A career in theater nurtured from a young age
July 30, 2020 / by Liam Griffin
Hometown: Alexandria, Virginia
The Mason Community Arts Academy (MCAA), formerly known as the Potomac Arts Academy, has been providing summer programs, community partnerships, and theater classes for students of all ages since its establishment in 2008. Kendall Huheey, who is a rising sophomore at Mason, has been involved with the academy for more than half of her life. In that time, she has fulfilled several different roles within the academy as a student, as a volunteer, and as an employee.
Wearing Different Hats
Huheey’s relationship with the Mason Arts Academy begin when she first worked with Acting for Young People (AFYP) when she was 6, as a student. Her relationship with the Academy began in earnest when she started to attend year-round classes as a 10-year-old, but her time with the Academy was just beginning. When she was 13, she began to volunteer, but not entirely by choice. “I had forgotten to sign up for classes that year,” Huheey says. The roles were just starting though, and not just the on-stage ones. Since that time, Huheey has volunteered to help students, participated in a work-study program, and is now an official employee.
Huheey always held connections to Mason. “My dad is a proud Mason alumnus,” Huheey says. Although, she notes that Mason “was not always my first choice.” Her family also has ties to Virginia Tech, but after touring other colleges, Huheey knew that Mason was the school for her. “Nowhere felt like home as much as Mason,” Huheey says. Still, its familiarity wasn’t the only thing that drew her to Mason. She was also attracted to Mason’s constantly evolving campuses and programs. “Things are still new and growing,” she says. At Mason, Huheey is able to continue her work with the Mason Community Arts Academy, which she describes as “a large, beautiful family.”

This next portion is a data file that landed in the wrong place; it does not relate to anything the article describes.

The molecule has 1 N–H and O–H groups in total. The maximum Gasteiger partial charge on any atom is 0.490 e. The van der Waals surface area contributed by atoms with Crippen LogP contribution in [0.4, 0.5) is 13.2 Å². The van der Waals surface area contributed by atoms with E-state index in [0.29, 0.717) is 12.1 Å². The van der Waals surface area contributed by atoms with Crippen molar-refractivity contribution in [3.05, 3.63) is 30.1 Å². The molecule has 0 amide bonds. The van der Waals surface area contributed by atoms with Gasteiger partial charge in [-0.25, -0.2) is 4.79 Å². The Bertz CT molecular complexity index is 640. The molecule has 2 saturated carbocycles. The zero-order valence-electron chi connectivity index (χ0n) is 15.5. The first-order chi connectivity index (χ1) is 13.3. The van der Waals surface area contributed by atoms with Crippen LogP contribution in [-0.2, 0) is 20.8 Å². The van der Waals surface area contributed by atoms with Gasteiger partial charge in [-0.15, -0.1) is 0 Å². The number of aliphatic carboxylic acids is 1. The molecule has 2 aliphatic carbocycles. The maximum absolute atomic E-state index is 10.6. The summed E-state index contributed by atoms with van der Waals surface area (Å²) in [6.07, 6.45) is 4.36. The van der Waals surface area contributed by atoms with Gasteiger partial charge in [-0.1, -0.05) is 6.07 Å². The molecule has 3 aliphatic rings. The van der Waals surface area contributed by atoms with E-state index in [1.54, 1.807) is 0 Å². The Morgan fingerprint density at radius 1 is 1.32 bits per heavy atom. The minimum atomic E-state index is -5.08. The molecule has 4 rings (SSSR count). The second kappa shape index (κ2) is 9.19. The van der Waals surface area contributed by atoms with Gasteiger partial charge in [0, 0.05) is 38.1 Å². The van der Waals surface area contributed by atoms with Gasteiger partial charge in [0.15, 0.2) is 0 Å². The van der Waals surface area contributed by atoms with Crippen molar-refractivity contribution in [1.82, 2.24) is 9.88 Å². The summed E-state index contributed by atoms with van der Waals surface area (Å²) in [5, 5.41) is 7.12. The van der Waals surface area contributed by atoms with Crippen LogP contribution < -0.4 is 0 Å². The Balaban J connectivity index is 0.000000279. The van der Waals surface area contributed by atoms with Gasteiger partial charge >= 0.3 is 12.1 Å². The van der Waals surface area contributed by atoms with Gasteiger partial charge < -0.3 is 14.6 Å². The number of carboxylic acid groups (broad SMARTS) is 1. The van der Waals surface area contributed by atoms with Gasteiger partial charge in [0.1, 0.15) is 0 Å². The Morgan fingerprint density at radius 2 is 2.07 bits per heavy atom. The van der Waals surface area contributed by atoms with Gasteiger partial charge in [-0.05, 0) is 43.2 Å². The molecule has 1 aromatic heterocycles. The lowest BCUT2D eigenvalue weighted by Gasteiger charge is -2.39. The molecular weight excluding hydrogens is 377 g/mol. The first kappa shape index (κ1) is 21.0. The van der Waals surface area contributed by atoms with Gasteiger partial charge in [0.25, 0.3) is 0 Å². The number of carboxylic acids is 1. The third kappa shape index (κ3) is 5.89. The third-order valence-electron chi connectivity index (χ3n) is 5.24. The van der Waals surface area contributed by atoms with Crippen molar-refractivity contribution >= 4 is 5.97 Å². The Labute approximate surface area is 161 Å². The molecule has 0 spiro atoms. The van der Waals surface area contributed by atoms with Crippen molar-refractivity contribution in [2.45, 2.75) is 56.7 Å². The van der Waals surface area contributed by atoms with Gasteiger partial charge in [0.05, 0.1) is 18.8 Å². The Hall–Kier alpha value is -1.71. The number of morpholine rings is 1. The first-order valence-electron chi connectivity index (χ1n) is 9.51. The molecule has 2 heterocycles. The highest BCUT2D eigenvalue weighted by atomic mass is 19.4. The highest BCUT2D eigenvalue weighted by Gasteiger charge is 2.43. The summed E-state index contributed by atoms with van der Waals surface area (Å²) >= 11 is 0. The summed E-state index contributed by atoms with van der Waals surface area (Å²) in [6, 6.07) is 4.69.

Learning on the Job
In her years volunteering and working with the Mason Community Arts Academy, Huheey has taken away numerous lessons. “I’ve really learned the value of a team,” she says. Specifically, she notes how smoothly her classes can run with multiple instructors, and the importance of everyone fulfilling their role for a successful theater production. “I also learn so much every day from other teachers and the students,” she adds. Huheey cites the gradual nature of her work as a key to success. By starting as an assistant for one class, she states that “it’s gradual work, so by the time you’re leading a class on your own, it’s safe and comfortable.”
In her time at the Mason Community Arts Academy, Huheey has gained many memories and lessons. One of her favorites, she says, is her final theater production as a high school student. She played the titular Mary Poppins in the production, and students that she had taught played the roles of Jane and Michael Banks, the children that Mary Poppins tends to in the play. “It was a beautiful closing chapter,” Huheey says, and it prepared her to move forward.
Though she wouldn’t change anything about her own Academy experience, she is looking forward to seeing how the Academy’s relationship with Mason continues to grow. “At Mason,” she says, “it’s great to have this access to more spaces. It’s really beneficial to be on campus.” Huheey says that she would like to see the Academy’s partnership with Mason continue to grow by offering more opportunities for diverse age group or travelling shows.